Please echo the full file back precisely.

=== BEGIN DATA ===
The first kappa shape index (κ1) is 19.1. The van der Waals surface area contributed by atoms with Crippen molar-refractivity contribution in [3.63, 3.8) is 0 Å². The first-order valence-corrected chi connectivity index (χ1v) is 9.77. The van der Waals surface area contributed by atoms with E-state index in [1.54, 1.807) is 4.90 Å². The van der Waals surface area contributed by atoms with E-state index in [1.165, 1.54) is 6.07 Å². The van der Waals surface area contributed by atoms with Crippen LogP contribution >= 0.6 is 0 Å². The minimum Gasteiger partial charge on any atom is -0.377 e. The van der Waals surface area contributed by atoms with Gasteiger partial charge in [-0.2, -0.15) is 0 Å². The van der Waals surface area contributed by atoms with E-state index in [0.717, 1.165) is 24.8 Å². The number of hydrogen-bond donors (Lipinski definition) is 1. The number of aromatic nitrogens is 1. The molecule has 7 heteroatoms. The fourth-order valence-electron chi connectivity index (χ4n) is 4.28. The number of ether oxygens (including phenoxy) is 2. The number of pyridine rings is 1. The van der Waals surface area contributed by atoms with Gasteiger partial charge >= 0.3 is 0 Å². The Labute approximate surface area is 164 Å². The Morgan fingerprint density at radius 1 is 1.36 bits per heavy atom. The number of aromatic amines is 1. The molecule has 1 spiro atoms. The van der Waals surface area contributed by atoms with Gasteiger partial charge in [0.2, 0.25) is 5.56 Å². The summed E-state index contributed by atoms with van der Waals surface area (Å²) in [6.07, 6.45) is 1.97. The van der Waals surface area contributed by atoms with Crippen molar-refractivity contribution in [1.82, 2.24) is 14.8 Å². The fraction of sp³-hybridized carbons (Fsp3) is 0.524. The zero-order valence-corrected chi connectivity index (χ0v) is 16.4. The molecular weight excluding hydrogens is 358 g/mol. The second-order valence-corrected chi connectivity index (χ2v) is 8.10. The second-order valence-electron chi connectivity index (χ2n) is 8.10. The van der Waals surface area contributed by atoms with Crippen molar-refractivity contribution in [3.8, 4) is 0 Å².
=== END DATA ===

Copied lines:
The first kappa shape index (κ1) is 19.1. The van der Waals surface area contributed by atoms with Crippen molar-refractivity contribution in [3.63, 3.8) is 0 Å². The first-order valence-corrected chi connectivity index (χ1v) is 9.77. The van der Waals surface area contributed by atoms with E-state index in [1.54, 1.807) is 4.90 Å². The van der Waals surface area contributed by atoms with E-state index in [1.165, 1.54) is 6.07 Å². The van der Waals surface area contributed by atoms with Crippen LogP contribution >= 0.6 is 0 Å². The minimum Gasteiger partial charge on any atom is -0.377 e. The van der Waals surface area contributed by atoms with Gasteiger partial charge in [-0.2, -0.15) is 0 Å². The van der Waals surface area contributed by atoms with E-state index in [0.717, 1.165) is 24.8 Å². The number of hydrogen-bond donors (Lipinski definition) is 1. The number of aromatic nitrogens is 1. The molecule has 7 heteroatoms. The fourth-order valence-electron chi connectivity index (χ4n) is 4.28. The number of ether oxygens (including phenoxy) is 2. The number of pyridine rings is 1. The van der Waals surface area contributed by atoms with Gasteiger partial charge >= 0.3 is 0 Å². The Labute approximate surface area is 164 Å². The Morgan fingerprint density at radius 1 is 1.36 bits per heavy atom. The number of aromatic amines is 1. The molecule has 1 spiro atoms. The van der Waals surface area contributed by atoms with Gasteiger partial charge in [0.2, 0.25) is 5.56 Å². The summed E-state index contributed by atoms with van der Waals surface area (Å²) in [6.07, 6.45) is 1.97. The van der Waals surface area contributed by atoms with Crippen molar-refractivity contribution in [1.82, 2.24) is 14.8 Å². The fraction of sp³-hybridized carbons (Fsp3) is 0.524. The zero-order valence-corrected chi connectivity index (χ0v) is 16.4. The molecular weight excluding hydrogens is 358 g/mol. The second-order valence-corrected chi connectivity index (χ2v) is 8.10. The second-order valence-electron chi connectivity index (χ2n) is 8.10. The van der Waals surface area contributed by atoms with Crippen molar-refractivity contribution in [3.8, 4) is 0 Å².